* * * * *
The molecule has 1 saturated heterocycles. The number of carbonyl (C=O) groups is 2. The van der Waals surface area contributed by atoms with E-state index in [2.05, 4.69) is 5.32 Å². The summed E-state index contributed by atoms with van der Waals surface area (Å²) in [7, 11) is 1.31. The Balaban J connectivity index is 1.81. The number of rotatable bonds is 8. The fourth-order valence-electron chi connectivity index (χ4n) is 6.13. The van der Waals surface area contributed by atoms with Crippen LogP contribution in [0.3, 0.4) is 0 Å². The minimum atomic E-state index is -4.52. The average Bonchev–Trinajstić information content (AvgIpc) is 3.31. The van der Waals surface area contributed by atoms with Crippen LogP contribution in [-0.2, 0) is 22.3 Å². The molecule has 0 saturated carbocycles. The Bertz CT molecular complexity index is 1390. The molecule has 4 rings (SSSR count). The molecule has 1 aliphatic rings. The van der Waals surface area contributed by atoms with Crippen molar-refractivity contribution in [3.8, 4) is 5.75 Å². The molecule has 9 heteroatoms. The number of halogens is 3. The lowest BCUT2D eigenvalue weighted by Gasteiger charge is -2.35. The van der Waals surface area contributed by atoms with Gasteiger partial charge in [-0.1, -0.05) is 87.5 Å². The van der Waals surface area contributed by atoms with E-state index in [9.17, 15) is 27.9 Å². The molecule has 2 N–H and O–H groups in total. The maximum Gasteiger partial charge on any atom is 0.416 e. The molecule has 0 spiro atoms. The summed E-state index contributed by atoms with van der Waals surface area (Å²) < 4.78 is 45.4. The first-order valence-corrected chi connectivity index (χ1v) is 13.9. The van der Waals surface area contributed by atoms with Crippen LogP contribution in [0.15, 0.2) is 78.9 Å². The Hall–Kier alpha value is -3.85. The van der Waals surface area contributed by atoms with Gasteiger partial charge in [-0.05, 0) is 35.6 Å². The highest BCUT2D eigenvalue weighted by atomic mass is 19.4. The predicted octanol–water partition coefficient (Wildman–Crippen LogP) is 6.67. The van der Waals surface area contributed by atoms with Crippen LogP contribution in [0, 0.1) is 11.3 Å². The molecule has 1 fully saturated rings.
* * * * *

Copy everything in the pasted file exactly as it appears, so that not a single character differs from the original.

The molecule has 1 saturated heterocycles. The number of carbonyl (C=O) groups is 2. The van der Waals surface area contributed by atoms with E-state index in [2.05, 4.69) is 5.32 Å². The summed E-state index contributed by atoms with van der Waals surface area (Å²) in [7, 11) is 1.31. The Balaban J connectivity index is 1.81. The number of rotatable bonds is 8. The fourth-order valence-electron chi connectivity index (χ4n) is 6.13. The van der Waals surface area contributed by atoms with Crippen LogP contribution in [0.3, 0.4) is 0 Å². The minimum atomic E-state index is -4.52. The average Bonchev–Trinajstić information content (AvgIpc) is 3.31. The van der Waals surface area contributed by atoms with Crippen LogP contribution in [-0.2, 0) is 22.3 Å². The molecule has 0 saturated carbocycles. The Bertz CT molecular complexity index is 1390. The molecule has 4 rings (SSSR count). The molecule has 1 aliphatic rings. The van der Waals surface area contributed by atoms with Crippen molar-refractivity contribution in [3.8, 4) is 5.75 Å². The molecule has 9 heteroatoms. The number of halogens is 3. The lowest BCUT2D eigenvalue weighted by Gasteiger charge is -2.35. The van der Waals surface area contributed by atoms with Gasteiger partial charge in [-0.1, -0.05) is 87.5 Å². The van der Waals surface area contributed by atoms with E-state index in [9.17, 15) is 27.9 Å². The molecule has 2 N–H and O–H groups in total. The maximum Gasteiger partial charge on any atom is 0.416 e. The molecule has 0 spiro atoms. The summed E-state index contributed by atoms with van der Waals surface area (Å²) < 4.78 is 45.4. The first-order valence-corrected chi connectivity index (χ1v) is 13.9. The van der Waals surface area contributed by atoms with Crippen LogP contribution in [0.15, 0.2) is 78.9 Å². The Hall–Kier alpha value is -3.85. The van der Waals surface area contributed by atoms with Gasteiger partial charge in [-0.05, 0) is 35.6 Å². The highest BCUT2D eigenvalue weighted by atomic mass is 19.4. The predicted octanol–water partition coefficient (Wildman–Crippen LogP) is 6.67. The van der Waals surface area contributed by atoms with Crippen LogP contribution in [0, 0.1) is 11.3 Å². The molecule has 1 fully saturated rings.